peteg's blog - noise - books - 2010 09 16 Logicomix

Doxiadis, Papadimitriou, Papadatos, Donna: Logicomix: An Epic Search for Truth

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Kai lent this to me. I think he got it in Europe and read it on the plane back, presumably on the basis that it was co-authored by one of the big computation complexity theorists, Christos Papadimitriou.

This graphic novel covers the development of symbolic logic from the late 19th century until World War II, using Bertrand Russell as the narrator, and does a much better job of covering the big man than Monk's biography. It ends with Gödel's result, and the return of pervasive warfare in Europe. Mentioned are the Vienna Circle (but not Karl Popper), von Neumann, Turing and the computer, Frege and the historical link between logic and madness, and other things. It's a shame they left Popper out as the story about him, Wittgenstein (who is mentioned) and the poker is priceless. Also he killed logical positivism far deader than the bullets of some fascist.

The focus here is certainly on the people, and so motivations and the relative import of things suffer a bit. That Russell and Whitehead took 362 pages to prove that 1 + 1 = 2 is held up to the standard ridicule, and that is unworthy of this text. (The same could probably be plausibly shown from scratch in Isabelle in less than 100 lines. That's progress!) Conversely Papadimitriou (the character) helps to provide enough future-history that negative interpretations don't overwhelm the narrative; for example, the main story finishes just on the cusp of the realisation of mechanical computation, and he points out that Turing's work was instrumental in the Allies victory. More central to the narrative is his observation that Russell's work was a necessary precursor to Gödel's, and so it cannot be judged a failure.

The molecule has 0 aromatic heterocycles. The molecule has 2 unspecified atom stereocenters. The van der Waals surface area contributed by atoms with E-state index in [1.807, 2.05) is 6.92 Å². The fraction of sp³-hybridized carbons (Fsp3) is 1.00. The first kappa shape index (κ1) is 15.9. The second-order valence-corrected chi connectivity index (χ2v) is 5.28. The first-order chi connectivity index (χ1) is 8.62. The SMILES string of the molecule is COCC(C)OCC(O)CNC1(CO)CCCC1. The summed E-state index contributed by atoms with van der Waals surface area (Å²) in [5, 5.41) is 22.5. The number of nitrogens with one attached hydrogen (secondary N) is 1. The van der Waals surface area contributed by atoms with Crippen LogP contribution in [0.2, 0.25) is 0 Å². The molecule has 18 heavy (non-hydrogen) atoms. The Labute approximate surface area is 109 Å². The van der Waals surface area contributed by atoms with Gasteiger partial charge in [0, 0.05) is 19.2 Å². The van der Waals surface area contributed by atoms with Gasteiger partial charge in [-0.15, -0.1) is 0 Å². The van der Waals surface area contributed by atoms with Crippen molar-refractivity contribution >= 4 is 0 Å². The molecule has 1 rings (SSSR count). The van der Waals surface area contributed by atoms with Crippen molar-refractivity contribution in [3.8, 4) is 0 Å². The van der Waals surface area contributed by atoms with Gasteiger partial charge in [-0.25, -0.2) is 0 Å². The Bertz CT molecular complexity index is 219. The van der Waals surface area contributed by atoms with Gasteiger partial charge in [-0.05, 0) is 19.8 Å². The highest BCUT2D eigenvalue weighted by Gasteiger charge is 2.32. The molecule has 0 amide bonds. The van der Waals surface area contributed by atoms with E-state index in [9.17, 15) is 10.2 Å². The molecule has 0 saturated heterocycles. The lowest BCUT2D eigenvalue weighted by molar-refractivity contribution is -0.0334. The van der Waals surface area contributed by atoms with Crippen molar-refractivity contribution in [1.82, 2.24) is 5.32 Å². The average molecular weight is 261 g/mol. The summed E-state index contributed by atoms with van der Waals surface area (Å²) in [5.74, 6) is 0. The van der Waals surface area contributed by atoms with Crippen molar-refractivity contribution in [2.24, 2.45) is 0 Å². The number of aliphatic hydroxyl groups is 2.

I don't read graphic novels much, and if Kai had not foist this on me I would not have sought it out. It's a pleasant, sometimes fun and all-too-quick read. The topic is far too large for this kind of treatment.